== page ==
2020–2021 flu vaccines: What you need to know

September 28, 2020

2020–2021 flu vaccines: What you need to know

The Centers for Disease Control and Prevention (CDC) recommends everyone 6 months and older get a flu vaccine every season with rare exceptions. And this year, the CDC says getting a flu vaccine is even more important to protect against the flu and to help reduce the strain on health care systems. The College is here to help with tips on how to manage flu clinics during COVID-19, plus current coding and reimbursement information for flu vaccines.

Operationalizing your flu clinic

Flu clinics during COVID-19 take extra planning. Allergists can incorporate many of the same strategies they have been using for allergy shot clinics. Create a plan that works best for your practice based on COVID-19 prevalence in your area, your practice location, staffing and other factors. CDC strategies for immunization services include:

  • Dedicating specific clinics or rooms for immunizations.
  • Requiring advance appointments for flu shots to reduce the number of patients on site at any one time.
  • Closing waiting rooms or registration areas.
  • Having patients check in by phone and receive vaccinations from their vehicles in the parking lot.

Other ideas include:

  • As an alternative to requiring appointments, consider having dedicated hours/days for walk-ins to increase convenience. Be sure to staff accordingly for quicker throughput.
  • Consider holding a flu shot clinic outside under an open tent (with proper PPE and social distancing). Put biohazard signs on the tent to discourage people from stealing it (yes, that has happened!)
  • If you need to have your clinic inside, think through how to do it safely. That may mean using exam rooms at the front of the building and/or your waiting room.
  • If a patient is already in the office for a visit, encourage them to get their flu vaccine then. “We are encouraging patients to get the flu shot at the same visit as their allergy shot,” said Kevin McGrath, MD, FACAAI, chair of the Practice Management Committee.
  • Send an email via your patient portal reminding patients about the importance of getting vaccinated and advising them of flu shot days/hours. Promote your flu clinic on your website and via social media.
  • Consider promoting other flu shot clinics in your area. “Our clinic is located on the hospital campus, and many patients are hesitant to come into the hospital and have to go through COVID screening at the door. So, while we advertise that we can give flu shots as we always do, we also promote other options in the area.  Kind of a ‘even if you don’t get it from us, get a flu shot somewhere’ approach,” said Melinda Rathkopf, MD, FACAAI, vice chair of the Practice Management Committee.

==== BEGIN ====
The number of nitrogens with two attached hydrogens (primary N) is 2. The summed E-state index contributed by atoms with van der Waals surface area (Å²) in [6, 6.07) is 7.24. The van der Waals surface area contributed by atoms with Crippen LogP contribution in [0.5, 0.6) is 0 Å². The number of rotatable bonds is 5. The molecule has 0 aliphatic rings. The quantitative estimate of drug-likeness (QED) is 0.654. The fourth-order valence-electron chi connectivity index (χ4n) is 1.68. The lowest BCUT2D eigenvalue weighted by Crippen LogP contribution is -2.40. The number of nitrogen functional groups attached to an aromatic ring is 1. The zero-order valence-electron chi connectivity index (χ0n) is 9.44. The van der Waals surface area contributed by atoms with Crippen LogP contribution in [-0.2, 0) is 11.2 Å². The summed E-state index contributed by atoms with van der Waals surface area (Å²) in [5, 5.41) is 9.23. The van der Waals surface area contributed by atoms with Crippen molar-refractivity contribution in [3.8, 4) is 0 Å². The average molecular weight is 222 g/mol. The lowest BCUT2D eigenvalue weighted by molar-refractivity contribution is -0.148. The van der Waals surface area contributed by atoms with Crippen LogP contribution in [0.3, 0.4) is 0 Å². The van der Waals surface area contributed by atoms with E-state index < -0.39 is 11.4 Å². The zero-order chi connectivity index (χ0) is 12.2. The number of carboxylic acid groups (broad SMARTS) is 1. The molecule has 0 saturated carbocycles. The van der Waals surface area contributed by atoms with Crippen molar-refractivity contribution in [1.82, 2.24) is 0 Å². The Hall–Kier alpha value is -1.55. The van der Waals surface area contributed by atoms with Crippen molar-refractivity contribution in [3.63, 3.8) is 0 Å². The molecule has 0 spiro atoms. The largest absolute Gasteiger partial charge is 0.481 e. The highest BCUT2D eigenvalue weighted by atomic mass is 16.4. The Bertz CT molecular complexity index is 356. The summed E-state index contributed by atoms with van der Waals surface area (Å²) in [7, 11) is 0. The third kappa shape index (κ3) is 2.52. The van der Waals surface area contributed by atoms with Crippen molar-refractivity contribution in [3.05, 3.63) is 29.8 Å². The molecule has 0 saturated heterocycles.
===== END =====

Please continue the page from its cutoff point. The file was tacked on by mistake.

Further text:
• Send CDC Influenza Vaccine Information Statements (VIS) to flu shot patients via your portal or secure text message. Have copies posted in the vaccination area for easy viewing. Statements include the VIS for Live, Intranasal Influenza Vaccine and the VIS for Inactivated or Recombinant Influenza Vaccine.

Coding for flu vaccine

The ICD-10 code to use for flu vaccination is Z23, encounter for immunization.

There are many CPT codes to describe influenza vaccine, varying by manufacturer, product and age group. Code according to the product you are using to accurately bill for flu vaccine. CMS provides 2020-2021 influenza CPT codes and Medicare reimbursement rates.

Coding for flu vaccine administration

There are several immunization administration codes you may need to use.

For Medicare patients, use the administration code G0008.

For non-Medicare patients:

If the patient receiving the influenza vaccine is 18 years of age or younger and receives counseling from a physician or other qualified health care professional (e.g., nurse practitioner), report 90460.

  • 90460 – Immunization administration through 18 years of age via any route of administration, w/ counseling by physician or other qualified health care professional; first vaccine/toxoid component.

However, if both of the above criteria are not met, the immunization administration code reported must come from the 90471-90474 series.

  • 90471 – Immunization administration (includes percutaneous, intradermal, subcutaneous or intramuscular injections); one vaccine (single or combination vaccine/toxoid).
  • +90472 – Immunization administration; each additional vaccine (single or combination vaccine/toxoid) (List separately in addition to 90460, 90471 or 90473).
  • 90473 – Immunization administration (by intranasal or oral route); one vaccine (single or combination vaccine/toxoid).
  • +90474 – Immunization administration; each additional vaccine (single or combination vaccine/toxoid) (List separately in addition to 90460, 90471 or 90473).

Other considerations to keep in mind when reporting codes 90471-90474:

  • If you administer an injection of the influenza vaccine only, report 90471.
  • If you administer an influenza vaccine in addition to other vaccines, report the influenza injection with 90472.
  • Note that code 90471 or 90473 cannot be reported in conjunction with 90460. Therefore, if during a single encounter, a patient receives multiple vaccines and there is counseling on all but the influenza vaccine, report 90472 or 90474 in addition to 90460 and 90461 as appropriate.

Providing the flu vaccine is more important than ever this year. Consider how best to make it work for your practice and your patients – and make sure you code for it correctly.